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Thread: Adaptive Tech for urinary control

  1. #1

    Adaptive Tech for urinary control

    Good evening, My name is Corey Allan my very close friend reciently had a construction accident where he broke T 7,8,9,10. He is now a paraplegic. I will be researching the more technical aspects of how facilitate a fullfilling lifestyle for my friend. I will start w posing this question. I read an article on a new spinal implant to help people with paraplegia to exercise paralyzed limbs.

    This in affect this is a electro stimulator also used in forms of recreational excersise for theoretical muscle growth and gains among other things. I am wondering how we could adapt this to the bladder and sphincter muscles w surgery to have controlable bladder functions with a muscle contraction activator? Just a thought. I have many more. Thank you for your time.

  2. #2
    Senior Member
    Join Date
    Jan 2009
    Baldwinsville, N.Y.
    Sorry about your friend. I am a T-10 complete. I was hurt in construction too. We are in a very different life style compared to our active constructive lives. If your friend has any questions, my email is It will make a difference if he is a complete injury or incomplete.
    Best Regards,
    Joe Monte

  3. #3
    There is already a device called the Interstim but it ony seems to work on pts with incomplete injuries and limited use. and of course expensive

  4. #4
    Welcome to our forums. It is great you are looking for resources for your friend. How about getting him on our site in person?

    What is his actual neurologic (not fracture) level of injury? Complete or incomplete (AIS)?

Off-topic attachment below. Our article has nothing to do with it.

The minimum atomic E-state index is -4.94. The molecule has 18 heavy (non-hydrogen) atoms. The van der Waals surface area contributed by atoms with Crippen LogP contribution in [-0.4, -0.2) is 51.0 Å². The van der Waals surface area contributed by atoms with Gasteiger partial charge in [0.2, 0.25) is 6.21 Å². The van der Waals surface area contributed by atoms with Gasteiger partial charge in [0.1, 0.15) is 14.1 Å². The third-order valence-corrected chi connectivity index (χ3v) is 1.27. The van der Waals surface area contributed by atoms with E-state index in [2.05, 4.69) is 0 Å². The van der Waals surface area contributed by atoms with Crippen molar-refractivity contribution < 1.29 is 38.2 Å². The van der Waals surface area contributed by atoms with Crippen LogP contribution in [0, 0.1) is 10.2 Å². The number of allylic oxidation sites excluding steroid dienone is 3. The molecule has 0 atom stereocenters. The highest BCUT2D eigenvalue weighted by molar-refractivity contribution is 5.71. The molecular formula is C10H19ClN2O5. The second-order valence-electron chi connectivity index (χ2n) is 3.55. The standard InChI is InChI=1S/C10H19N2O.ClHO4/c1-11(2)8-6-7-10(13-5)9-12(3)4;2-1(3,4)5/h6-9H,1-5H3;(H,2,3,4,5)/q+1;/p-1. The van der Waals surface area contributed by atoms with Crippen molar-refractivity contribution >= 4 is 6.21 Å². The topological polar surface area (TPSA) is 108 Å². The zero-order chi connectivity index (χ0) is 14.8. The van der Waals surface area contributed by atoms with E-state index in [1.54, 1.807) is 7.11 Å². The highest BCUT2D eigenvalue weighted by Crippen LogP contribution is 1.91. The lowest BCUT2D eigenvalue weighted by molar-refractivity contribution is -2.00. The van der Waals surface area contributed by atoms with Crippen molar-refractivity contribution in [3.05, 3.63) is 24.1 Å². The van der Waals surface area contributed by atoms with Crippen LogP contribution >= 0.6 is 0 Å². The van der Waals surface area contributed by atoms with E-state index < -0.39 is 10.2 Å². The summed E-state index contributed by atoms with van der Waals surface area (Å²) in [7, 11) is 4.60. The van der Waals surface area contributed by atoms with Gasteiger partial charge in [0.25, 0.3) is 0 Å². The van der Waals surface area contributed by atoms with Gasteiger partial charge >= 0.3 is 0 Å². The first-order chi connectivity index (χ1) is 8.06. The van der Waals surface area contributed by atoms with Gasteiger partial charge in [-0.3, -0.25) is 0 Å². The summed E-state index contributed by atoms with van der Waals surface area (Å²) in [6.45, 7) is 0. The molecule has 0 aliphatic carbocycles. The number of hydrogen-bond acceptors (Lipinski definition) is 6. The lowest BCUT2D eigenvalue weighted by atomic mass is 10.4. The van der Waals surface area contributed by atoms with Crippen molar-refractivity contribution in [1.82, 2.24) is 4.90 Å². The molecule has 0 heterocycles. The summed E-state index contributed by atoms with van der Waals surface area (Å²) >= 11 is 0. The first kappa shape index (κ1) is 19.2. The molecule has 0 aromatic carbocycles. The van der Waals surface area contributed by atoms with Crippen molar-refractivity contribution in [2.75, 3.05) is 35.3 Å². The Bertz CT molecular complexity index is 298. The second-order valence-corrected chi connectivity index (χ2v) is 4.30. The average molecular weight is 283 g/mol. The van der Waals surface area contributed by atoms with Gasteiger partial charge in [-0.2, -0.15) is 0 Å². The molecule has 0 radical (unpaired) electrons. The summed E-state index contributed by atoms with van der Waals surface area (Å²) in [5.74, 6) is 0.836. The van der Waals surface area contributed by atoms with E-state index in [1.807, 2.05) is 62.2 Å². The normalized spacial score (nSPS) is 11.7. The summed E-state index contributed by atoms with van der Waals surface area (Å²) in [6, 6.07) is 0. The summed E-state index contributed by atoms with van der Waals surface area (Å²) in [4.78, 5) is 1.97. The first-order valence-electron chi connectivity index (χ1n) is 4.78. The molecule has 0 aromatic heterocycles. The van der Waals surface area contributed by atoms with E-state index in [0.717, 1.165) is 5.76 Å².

The implanted device you site is still experimental. Until it is better tested, both for effectiveness and safety, it might be worth exploring the use of a FES bike or other forms of FES (functional electrical stimulation) for your friend. This is done with external electrodes. These devices are not cheap, and rarely covered by insurance, although Worker's Comp may cover for him with enough pushing.

    The Interstim does not give volitional control over voiding. It only is useful in inhibiting bladder spasm and incontinence, but does not work for most people with SCI.

    There are some experimental surgical procedures for emptying the bladder (but not the bowel) using muscle transplants. Currently I don't know of anyone in the USA doing this, but you could check on the Cure forum.

    The Vocare II implant has been used to electronically empty the blader and bowel and achieve erections. There are very few surgeons in the USA who are expert at this surgery or the many adjustments of the system needed after implant. In the USA it is FDA approved only for those with truly complete injuries as implantation requires cutting the sensory nerves from the bladder, bowel, and genitalia. In Europe and Singapore these requirements do not exist, so it is used somewhat more there.

    For either of these surgical procedures, the person must be at least a year post injury to be sure that the injury is truly complete.


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